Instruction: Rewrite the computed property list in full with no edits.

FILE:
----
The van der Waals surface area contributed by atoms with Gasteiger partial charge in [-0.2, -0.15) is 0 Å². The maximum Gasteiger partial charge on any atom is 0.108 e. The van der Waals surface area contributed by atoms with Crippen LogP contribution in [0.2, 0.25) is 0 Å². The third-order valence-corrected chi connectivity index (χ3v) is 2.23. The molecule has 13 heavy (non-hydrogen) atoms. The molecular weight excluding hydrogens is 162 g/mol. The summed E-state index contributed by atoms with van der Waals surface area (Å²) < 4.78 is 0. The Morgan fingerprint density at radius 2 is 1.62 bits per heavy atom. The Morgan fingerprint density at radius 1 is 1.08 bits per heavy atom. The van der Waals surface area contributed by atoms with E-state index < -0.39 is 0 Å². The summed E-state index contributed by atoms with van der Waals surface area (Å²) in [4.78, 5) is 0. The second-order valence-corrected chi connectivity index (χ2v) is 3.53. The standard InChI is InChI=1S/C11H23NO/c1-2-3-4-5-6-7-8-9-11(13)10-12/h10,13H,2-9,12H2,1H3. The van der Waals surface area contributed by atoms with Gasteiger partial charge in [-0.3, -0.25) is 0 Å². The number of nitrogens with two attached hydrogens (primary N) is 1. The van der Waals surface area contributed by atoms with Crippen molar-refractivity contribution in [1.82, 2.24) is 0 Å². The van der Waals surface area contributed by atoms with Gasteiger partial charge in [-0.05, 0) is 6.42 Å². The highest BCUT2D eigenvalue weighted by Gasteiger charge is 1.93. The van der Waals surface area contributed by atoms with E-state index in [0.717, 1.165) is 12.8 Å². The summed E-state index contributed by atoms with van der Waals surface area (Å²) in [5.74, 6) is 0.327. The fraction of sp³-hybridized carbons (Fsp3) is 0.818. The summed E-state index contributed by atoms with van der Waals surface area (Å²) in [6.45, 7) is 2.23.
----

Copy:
The van der Waals surface area contributed by atoms with Gasteiger partial charge in [-0.2, -0.15) is 0 Å². The maximum Gasteiger partial charge on any atom is 0.108 e. The van der Waals surface area contributed by atoms with Crippen LogP contribution in [0.2, 0.25) is 0 Å². The third-order valence-corrected chi connectivity index (χ3v) is 2.23. The molecule has 13 heavy (non-hydrogen) atoms. The molecular weight excluding hydrogens is 162 g/mol. The summed E-state index contributed by atoms with van der Waals surface area (Å²) < 4.78 is 0. The Morgan fingerprint density at radius 2 is 1.62 bits per heavy atom. The Morgan fingerprint density at radius 1 is 1.08 bits per heavy atom. The van der Waals surface area contributed by atoms with E-state index < -0.39 is 0 Å². The summed E-state index contributed by atoms with van der Waals surface area (Å²) in [4.78, 5) is 0. The second-order valence-corrected chi connectivity index (χ2v) is 3.53. The standard InChI is InChI=1S/C11H23NO/c1-2-3-4-5-6-7-8-9-11(13)10-12/h10,13H,2-9,12H2,1H3. The van der Waals surface area contributed by atoms with Gasteiger partial charge in [-0.3, -0.25) is 0 Å². The number of nitrogens with two attached hydrogens (primary N) is 1. The van der Waals surface area contributed by atoms with Crippen molar-refractivity contribution in [1.82, 2.24) is 0 Å². The van der Waals surface area contributed by atoms with Gasteiger partial charge in [-0.05, 0) is 6.42 Å². The highest BCUT2D eigenvalue weighted by Gasteiger charge is 1.93. The van der Waals surface area contributed by atoms with E-state index in [0.717, 1.165) is 12.8 Å². The summed E-state index contributed by atoms with van der Waals surface area (Å²) in [5.74, 6) is 0.327. The fraction of sp³-hybridized carbons (Fsp3) is 0.818. The summed E-state index contributed by atoms with van der Waals surface area (Å²) in [6.45, 7) is 2.23.